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19 Sep, 2019 16:28

Bad Motherf*ckers: Who are the next contenders for the UFC's 'BMF' title?

Bad Motherf*ckers: Who are the next contenders for the UFC's 'BMF' title?

UFC thoroughbreds Nate Diaz and Jorge Masvidal will do battle for the UFC's newly-instituted (and somewhat make-believe) 'BMF' title at UFC 244 in Madison Square Garden, but who would be next in line to take on the winner?

In a move which could be seen as unusual, the UFC have taken steps to file trademark applications with the U.S. Patent and Trademark Office for ownership of the phrases 'bad motherf*cker' and 'BMF', as well as reportedly making a custom title belt for the winner of the November 2 clash. 

Also on rt.com UFC 241: Nate Diaz calls out Jorge Masvidal after thrilling win (VIDEO)

This comes after Diaz originated the phrase (in MMA circles at least) following his win against Anthony Pettis last month in what was his first fight in three years, and judging by the evidence it seems as if the UFC have taken his idea and run with it. 

While detractors of the scheme will point to the UFC's continuous reluctance to introduce a 165lb title for which Diaz and Masvidal would both qualify, it could lead to a whole new level of competition within the UFC in which a fighter's worth isn't measured by results in the cage alone, but also by the manner in which they achieve their results. 

So, who might be next in line for whoever has their hand raised inside the world's most famous fighting arena in less than two months' time?



The next man up, in our eyes at least, is Justin Gaethje. Fresh off a win against another potential 'BMF' contender in Donald Cerrone, Gaethje has earned plenty of fanfare for his one-of-us-is-getting-knocked-out style of fighting.

Usually it's the other guy. Gaethje's recent UFC performances have placed him on the periphery of title contention once Khabib Nurmagomedov and Tony Ferguson finally face each other in athletic competition after four failed attempts to do so in the past.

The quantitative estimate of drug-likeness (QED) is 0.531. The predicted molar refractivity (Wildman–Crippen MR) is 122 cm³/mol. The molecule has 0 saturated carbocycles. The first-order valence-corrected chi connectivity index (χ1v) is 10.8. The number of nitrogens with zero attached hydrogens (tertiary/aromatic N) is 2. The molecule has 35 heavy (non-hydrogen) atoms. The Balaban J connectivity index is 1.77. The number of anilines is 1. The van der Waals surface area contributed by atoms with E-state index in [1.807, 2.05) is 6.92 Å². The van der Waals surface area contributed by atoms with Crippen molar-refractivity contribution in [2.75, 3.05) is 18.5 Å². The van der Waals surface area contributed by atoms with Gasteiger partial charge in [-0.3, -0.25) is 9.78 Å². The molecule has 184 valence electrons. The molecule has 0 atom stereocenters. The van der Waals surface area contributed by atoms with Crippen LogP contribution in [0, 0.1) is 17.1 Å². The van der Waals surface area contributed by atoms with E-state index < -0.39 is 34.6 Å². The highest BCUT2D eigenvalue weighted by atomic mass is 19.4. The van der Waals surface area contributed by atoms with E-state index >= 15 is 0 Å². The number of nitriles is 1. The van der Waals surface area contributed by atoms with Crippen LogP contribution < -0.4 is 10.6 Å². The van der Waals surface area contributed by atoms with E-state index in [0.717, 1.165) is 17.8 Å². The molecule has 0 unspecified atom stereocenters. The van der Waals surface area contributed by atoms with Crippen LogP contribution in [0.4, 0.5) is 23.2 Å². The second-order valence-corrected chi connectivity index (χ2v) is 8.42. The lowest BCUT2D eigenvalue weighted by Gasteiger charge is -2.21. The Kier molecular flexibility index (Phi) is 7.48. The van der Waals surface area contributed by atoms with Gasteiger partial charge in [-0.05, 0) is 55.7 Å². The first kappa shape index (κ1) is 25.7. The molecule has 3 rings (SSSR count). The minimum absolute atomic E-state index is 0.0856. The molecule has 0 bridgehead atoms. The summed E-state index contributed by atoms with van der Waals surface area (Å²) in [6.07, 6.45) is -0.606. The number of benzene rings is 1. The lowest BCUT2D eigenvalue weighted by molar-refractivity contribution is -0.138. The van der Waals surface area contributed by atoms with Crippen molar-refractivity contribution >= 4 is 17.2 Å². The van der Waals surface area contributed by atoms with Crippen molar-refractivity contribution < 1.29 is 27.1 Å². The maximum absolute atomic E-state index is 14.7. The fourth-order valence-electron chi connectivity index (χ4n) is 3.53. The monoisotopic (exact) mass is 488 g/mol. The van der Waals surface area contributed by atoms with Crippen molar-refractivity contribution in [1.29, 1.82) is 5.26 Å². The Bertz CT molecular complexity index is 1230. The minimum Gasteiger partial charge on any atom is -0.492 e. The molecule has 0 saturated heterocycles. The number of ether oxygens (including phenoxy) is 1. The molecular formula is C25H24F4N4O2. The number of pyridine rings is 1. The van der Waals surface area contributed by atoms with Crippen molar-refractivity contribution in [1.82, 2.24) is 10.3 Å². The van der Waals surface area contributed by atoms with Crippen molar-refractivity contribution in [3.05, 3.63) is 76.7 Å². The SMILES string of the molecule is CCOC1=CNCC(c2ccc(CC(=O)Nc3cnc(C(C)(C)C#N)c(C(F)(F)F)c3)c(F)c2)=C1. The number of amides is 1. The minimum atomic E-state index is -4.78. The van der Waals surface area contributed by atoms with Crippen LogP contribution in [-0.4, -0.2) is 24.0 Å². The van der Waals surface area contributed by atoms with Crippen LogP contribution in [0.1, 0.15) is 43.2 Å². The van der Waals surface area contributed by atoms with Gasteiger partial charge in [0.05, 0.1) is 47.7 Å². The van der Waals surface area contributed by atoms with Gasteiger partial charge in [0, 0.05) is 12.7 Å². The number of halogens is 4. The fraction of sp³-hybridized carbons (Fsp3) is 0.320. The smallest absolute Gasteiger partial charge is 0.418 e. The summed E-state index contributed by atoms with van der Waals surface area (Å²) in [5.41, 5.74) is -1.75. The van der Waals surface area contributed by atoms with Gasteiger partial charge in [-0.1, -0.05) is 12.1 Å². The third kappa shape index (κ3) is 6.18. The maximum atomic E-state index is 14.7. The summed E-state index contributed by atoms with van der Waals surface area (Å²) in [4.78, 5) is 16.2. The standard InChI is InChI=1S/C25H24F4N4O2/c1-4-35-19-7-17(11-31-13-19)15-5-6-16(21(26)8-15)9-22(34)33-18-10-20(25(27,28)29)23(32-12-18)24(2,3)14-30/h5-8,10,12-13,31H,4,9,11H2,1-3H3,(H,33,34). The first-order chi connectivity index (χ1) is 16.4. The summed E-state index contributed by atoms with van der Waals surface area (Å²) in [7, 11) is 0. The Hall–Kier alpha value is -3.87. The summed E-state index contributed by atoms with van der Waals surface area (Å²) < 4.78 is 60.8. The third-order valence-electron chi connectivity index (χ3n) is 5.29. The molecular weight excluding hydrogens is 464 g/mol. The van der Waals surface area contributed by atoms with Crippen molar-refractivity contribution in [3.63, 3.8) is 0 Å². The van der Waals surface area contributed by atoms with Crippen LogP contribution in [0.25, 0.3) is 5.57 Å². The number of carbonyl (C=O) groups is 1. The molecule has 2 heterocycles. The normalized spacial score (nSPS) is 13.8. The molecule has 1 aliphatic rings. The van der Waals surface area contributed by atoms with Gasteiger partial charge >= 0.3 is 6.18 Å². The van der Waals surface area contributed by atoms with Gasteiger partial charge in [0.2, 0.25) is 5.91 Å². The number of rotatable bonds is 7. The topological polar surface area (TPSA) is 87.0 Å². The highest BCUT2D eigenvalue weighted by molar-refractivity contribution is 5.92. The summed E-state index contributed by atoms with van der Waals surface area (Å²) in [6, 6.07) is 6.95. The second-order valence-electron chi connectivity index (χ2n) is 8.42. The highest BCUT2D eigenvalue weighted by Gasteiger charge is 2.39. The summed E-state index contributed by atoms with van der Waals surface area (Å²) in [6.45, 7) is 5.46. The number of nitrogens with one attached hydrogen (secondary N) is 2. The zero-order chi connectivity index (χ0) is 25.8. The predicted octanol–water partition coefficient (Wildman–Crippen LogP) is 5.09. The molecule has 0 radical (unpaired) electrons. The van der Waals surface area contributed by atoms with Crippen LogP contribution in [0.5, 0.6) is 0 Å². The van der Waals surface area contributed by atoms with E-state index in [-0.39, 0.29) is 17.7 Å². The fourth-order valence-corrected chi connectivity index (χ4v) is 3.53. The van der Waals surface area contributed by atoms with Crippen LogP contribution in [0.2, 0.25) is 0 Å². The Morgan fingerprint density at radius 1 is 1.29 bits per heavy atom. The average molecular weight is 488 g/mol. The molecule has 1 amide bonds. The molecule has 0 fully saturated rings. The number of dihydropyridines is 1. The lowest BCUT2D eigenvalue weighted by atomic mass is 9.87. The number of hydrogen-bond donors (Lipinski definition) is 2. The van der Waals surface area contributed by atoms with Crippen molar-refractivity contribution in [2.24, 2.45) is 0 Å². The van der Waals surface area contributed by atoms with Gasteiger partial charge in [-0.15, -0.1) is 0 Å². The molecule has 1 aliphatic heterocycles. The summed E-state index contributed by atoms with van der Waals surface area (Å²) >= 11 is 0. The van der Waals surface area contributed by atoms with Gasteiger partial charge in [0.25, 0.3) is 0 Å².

There are hushed tones which suggest that Gaethje may be the man who welcomes Conor McGregor back to the UFC early next year but failing that, a match-up between Gaethje and either Diaz or Masvidal would be a mouthwatering prospect for fight fans the world over.



Perry is the type of fighter who judges how exciting his performances are not by their results, but by the amount of crimson beading down his brow once it is all over and, to us at least, this embodies the spirit of exactly what the 'BMF' title is supposed to represent.

'Platinum' is never shy to take part in a firefight and if we forecast for sake of discussion future 'BMF' matchups taking place at 165lbs, that would leave contenders from both the lightweight and welterweight divisions eligible to compete.

And you can bet your bottom dollar that Mike Perry would put his hand up.



While Darren Till's past couple of fights haven't progressed as he would have liked, there is little doubt in the mind of MMA fans that the Liverpool man remains a definitively bad motherf*cker.

His fight style, with its laser-sighted striking and constant aggression, is a near perfect fit for this new category of fighters. His recent move to middleweight (and repeated trouble making 170lbs in the past) is certainly an obstacle but the opportunity of a repeat clash with Masvidal, the man who authored his one-punch KO in London earlier this year, could make this a very attractive possibility for the Englishman.



The elder statesman of our list, Robbie Lawler was a bad motherf*cker in the UFC before anyone else - and maybe even an honorary titleholder as result of his previous badassery in the cage.

It is remarkable to consider that Lawler's UFC debut came all the way back in 2002, before most of the fighters on this list had even begun MMA training, but his status has been secured by repeated instances of savagery inside the octagon to the point where the term 'Fifth Round Robbie Lawler' became a meme, such was his aggression and will-to-win in a fight's final moments.



The passage of time means that Sanchez, whose first UFC fight came all the way back in 2005, may not be as as potent a force as he once was in the cage but his style of fighting (and his, let's say, 'unique' walks to the cage) stand him out as a real contender for the UFC's 'BMF' title.

The first ever winner of 'The Ultimate Fighter', Sanchez's fights follow the same blueprint: he is going to chase you down while throwing wild strikes, take you down and then do the exact same on the canvas until time expires or the referee asks him to stop. 

His wild brawl with Clay Guida a decade ago was recently enshrined in the UFC Hall of Fame and that fight's opening moments, a whirlwind of slugging blows, exemplifies exactly what the 'BMF' title is supposed to mean, all wrapped in a bow of extreme violence, great cardio and an apparent fondness for the taste of his own blood.

That sounds like a bad motherf*cker to us.